"I think you're going to get a, 'No,' answer."
"Thanks for the heads up, Aunt Jenny."
We did get a negative response. It was gilded with all kinds of nice words about how much of a compliment it was to Miss Borders, but that it would set a precedent in class scheduling that if started, could complicate school scheduling in the future. Blah, blah, blah. It came down to, "No."
I went to Uncle Jim, who was the school athletics director, for advice. He suggested that I talk to the head guidance counselor. He gave me the name of a school board member whom he thought might be sympathetic. He suggested that I should take a small group in to see Mr. Egans.
We did all of that. The school board refused to discuss it, saying that it was a matter for the principal. That, at least, made it clear that the principal had the authority to grant the request; he couldn't pass the buck. Three other students and I went in to see Mr. Egans. He was so nice, so friendly to talk to, and stubborn as a mule. I told him that, and he just chuckled. He thanked me for the compliment! But he didn't change his mind.
The second to last week of school, in late May of 1992, not long before the whole Gang was off to Barcelona, Mr. Egans called me into his office. I had no idea what was up. I thought the question of our getting Miss Borders was dead. I'd considered various courses of action: The class was a group of high achievers (not superachievers, at least most of us!). If we all dropped out of music, theater, debate, the school newspaper, it would've messed up those programs. But it would've messed us up more. We'd all talked and decided that we'd given it out best shot and lost. Now we had to move on.
Mr. Egans asked if we were going to pursue the matter of Miss Borders teaching us any further.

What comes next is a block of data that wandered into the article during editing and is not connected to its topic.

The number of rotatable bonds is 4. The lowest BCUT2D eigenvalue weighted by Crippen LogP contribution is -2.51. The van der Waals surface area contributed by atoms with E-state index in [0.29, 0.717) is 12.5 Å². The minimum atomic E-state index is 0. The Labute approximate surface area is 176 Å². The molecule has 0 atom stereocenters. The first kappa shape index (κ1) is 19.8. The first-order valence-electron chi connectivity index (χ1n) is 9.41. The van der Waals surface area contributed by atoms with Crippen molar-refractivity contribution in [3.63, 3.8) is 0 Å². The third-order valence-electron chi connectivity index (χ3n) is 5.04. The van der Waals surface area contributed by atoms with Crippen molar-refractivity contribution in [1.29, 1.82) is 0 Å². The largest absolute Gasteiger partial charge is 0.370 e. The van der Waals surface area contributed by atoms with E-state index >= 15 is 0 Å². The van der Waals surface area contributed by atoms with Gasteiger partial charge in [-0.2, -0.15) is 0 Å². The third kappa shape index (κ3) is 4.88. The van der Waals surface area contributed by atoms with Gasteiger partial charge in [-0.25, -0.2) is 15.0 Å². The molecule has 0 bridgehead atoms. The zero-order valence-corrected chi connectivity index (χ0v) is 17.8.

"No. We've lost."
"We've lost. You have the final authority, and you said, 'No.' There's nowhere else to go."
"I'm surprised that you didn't ask for this meeting."
"I talked with you along with three other students. I said everything I could think of."
"Bob, it's time for some honesty here."
"There hasn't been?"
"I hate that."
"It comes from your friend, Aunt Jenny."
"What? How do you know...?"
"Jenny and I have talked a lot about your class. And you. Now it's time for you to listen. As soon as I talked to your class, back in March, I talked to Jenny. She told me all about you. Maybe she was breaching your confidentiality, but I don't think so. It was your parents that you didn't want told, and I haven't shared what she told me with a soul."
"I trust Aunt Jenny. If she trusts you, then I do."
"Thanks, Bob. Coming from you that means a lot to me. I asked Jenny if she knew about the letter. Had she put you all up to it? I was pretty sure she hadn't, but as a principal, I had to ask her. It was clear that she had no idea what I was talking about. You guys were very smart not to get her involved."
"She wasn't; at all."
"I know. She asked me, are you inclined to grant their request?"
"I told her I was."
"Just listen. She suggested that I turn you down."
"Just listen, Bob. Nobody betrayed you. It was then that she told me all about you. She was sure you were behind the letter, and she wanted to use the opportunity to teach you a lesson about yourself. She knew that you'd fight the good fight to get me to change my decision, and she believed that winning that battle would be good for you. It might help you get over the idea that you're living in the shadow of your brother."
"I was set up."
"I guess that's a fair way to put it."
"And at the end I was going to win?"
"That's the idea."
"And that's supposed to give me a big ego boost?"
"But for that to work you needed to call me in here, or maybe call the whole class in here, and tell us that we'd won; that we could have Miss Borders next year."
"But just I'm here, and you're telling me something altogether different."
"What's going on?"
"Jenny is a very shrewd lady, and she's been worrying about you for months now. She thought this might help you. She had the very best intentions. I went along. Your victory was scheduled for tomorrow. But I got to thinking about all of this last night. I decided that honesty was the best policy. Jenny has no idea that we're having this conversation. But I decided that you should know the whole story. And, yes, we have arranged to schedule the entire class for Miss Borders, third period, next year. There'll be a couple of new students in the group, but your whole group will stay together."